ukta pratyukta;

chitrapada; and

bhavika or bhavita.

The desi Lasya-anga-s mentioned by various other authors in their standard works differ from the 12 defined and described in NatyaSastra. The desi element of dance is said to have been elaborate and to have received adequate treatment at the hands of Matanga in his Brihaddesi, but his full text is yet untraced. Bhoja of Dhara and Someswara of Kalyan mentioned desi terminology in their works. Sarangadeva in his Sangeeta Ratnakara described Lasya only in desi terminology. He, however, gave only 10 Lasya-anga-s, namely: chali; chalivada; ladhi; sooka urongana; dhasaka; angahara;oyyara; vihasi; and manah. Ofthese 10 names, some are inSanskrit, some in Prakrit andsome in the vernacular. A comparativestudy of these names withthe names and nature of thedifferent items of contemporaryBharatanatyam is called for.Jayappa in his Nritta Ratnavalidetailed many Lasya-anga-s withdefinitions and explanations, butmost of them are the explanationsof the movements of various limbsof the dancer's body while she isengaged in executing a dancenumber. Jayappa took the oldtraditional terminology and combinedwith it several aspects ofLasya and described all theseterms together as Lasya-anga-s,thus adding to their total number.This was the comprehensive desiLasya terminology of his time andhe gave a specific name to eachconceivable movement of the bodyin the exposition of a dance number.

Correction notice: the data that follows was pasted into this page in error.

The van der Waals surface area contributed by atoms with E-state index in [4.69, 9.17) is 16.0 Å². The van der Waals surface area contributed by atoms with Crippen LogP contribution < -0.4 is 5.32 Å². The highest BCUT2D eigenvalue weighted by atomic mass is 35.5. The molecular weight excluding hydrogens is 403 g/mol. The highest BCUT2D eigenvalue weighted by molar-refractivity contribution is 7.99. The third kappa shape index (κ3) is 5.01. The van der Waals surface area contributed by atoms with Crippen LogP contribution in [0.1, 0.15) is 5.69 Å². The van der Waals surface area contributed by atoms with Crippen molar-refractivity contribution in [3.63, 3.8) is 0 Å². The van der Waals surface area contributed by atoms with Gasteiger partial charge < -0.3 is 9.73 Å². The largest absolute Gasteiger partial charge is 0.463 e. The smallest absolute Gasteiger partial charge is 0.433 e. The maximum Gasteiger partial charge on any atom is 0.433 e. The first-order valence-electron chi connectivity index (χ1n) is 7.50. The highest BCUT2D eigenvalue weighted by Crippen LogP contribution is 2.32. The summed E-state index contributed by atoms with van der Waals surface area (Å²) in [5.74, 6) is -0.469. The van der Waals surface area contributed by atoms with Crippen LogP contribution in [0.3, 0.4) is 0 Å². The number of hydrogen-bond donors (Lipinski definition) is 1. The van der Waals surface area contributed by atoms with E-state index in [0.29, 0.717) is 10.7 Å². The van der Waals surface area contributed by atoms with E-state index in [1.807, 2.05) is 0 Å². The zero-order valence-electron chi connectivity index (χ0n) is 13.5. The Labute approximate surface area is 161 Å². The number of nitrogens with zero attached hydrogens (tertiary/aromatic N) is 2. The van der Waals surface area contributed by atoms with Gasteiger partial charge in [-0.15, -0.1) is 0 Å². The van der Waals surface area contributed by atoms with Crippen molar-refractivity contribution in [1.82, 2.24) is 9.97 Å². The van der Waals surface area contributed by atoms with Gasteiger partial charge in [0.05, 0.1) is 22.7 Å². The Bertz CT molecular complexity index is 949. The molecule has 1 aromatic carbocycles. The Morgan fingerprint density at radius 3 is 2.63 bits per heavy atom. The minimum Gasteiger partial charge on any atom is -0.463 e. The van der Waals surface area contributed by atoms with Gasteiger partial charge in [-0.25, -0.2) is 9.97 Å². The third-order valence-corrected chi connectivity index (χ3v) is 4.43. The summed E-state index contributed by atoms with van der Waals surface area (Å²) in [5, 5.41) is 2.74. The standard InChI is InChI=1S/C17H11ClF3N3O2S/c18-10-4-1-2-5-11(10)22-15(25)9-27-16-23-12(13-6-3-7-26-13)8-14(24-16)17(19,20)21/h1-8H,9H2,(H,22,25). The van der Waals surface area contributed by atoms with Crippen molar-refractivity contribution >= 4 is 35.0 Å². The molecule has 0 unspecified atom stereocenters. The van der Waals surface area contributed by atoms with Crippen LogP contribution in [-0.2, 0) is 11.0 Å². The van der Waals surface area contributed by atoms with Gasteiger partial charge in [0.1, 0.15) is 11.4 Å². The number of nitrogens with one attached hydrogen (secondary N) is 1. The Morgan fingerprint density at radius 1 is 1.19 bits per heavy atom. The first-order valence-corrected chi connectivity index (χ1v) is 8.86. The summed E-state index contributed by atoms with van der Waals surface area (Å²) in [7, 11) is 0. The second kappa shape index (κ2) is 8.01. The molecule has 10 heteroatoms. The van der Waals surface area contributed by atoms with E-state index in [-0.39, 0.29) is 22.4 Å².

A detailed study of this will be most useful. In the period immediately before South Indian Sadir took shape, there were quite a number of references to solo dance performances in some texts. From Lasya Pushpanjali of Veda, Sangeeta Darpana of Damodara and Sangeeta Muktavali of Devendra, many particulars of dance programmes of their times can be gathered. Sangeeta Darpana gave the following sequence for a dance recital:

Mukhachali; Yati-nritta; Sabda-chali; Udupa; Dhruva . . . and other songs; Sooda-sabda; Kvada; Gita; Chindu; Desi-kattari; Vaipota; and Sabda-nritta. Some other terms like jakkini, bahu-rupa, perani and gondali are also given. Some of these are items of a dance recital and some are different forms of dances in which a male dancer, not a female dancer, figures. The items, given in Sangeeta Muktavali probably adhere more closely to the sequence of a solo recital of a female dancer. The items are:



Suddha-yati nritta;

Raganga-yati nritta;